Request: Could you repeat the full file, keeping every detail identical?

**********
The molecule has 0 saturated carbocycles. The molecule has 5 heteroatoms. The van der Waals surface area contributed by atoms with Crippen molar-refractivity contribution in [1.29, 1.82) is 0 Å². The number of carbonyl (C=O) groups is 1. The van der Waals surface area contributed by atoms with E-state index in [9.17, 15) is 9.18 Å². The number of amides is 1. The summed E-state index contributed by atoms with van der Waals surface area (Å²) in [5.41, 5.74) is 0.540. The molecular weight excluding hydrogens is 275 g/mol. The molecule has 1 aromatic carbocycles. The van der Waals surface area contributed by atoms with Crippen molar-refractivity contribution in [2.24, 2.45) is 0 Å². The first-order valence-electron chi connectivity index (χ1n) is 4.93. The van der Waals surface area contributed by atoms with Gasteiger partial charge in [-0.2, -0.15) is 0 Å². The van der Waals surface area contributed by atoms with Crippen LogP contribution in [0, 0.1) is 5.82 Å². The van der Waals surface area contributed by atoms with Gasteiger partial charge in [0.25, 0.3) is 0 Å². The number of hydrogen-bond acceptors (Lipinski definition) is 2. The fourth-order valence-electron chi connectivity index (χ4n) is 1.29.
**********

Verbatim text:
The molecule has 0 saturated carbocycles. The molecule has 5 heteroatoms. The van der Waals surface area contributed by atoms with Crippen molar-refractivity contribution in [1.29, 1.82) is 0 Å². The number of carbonyl (C=O) groups is 1. The van der Waals surface area contributed by atoms with E-state index in [9.17, 15) is 9.18 Å². The number of amides is 1. The summed E-state index contributed by atoms with van der Waals surface area (Å²) in [5.41, 5.74) is 0.540. The molecular weight excluding hydrogens is 275 g/mol. The molecule has 1 aromatic carbocycles. The van der Waals surface area contributed by atoms with Crippen molar-refractivity contribution in [2.24, 2.45) is 0 Å². The first-order valence-electron chi connectivity index (χ1n) is 4.93. The van der Waals surface area contributed by atoms with Gasteiger partial charge in [-0.2, -0.15) is 0 Å². The van der Waals surface area contributed by atoms with Crippen LogP contribution in [0, 0.1) is 5.82 Å². The van der Waals surface area contributed by atoms with Gasteiger partial charge in [0.25, 0.3) is 0 Å². The number of hydrogen-bond acceptors (Lipinski definition) is 2. The fourth-order valence-electron chi connectivity index (χ4n) is 1.29.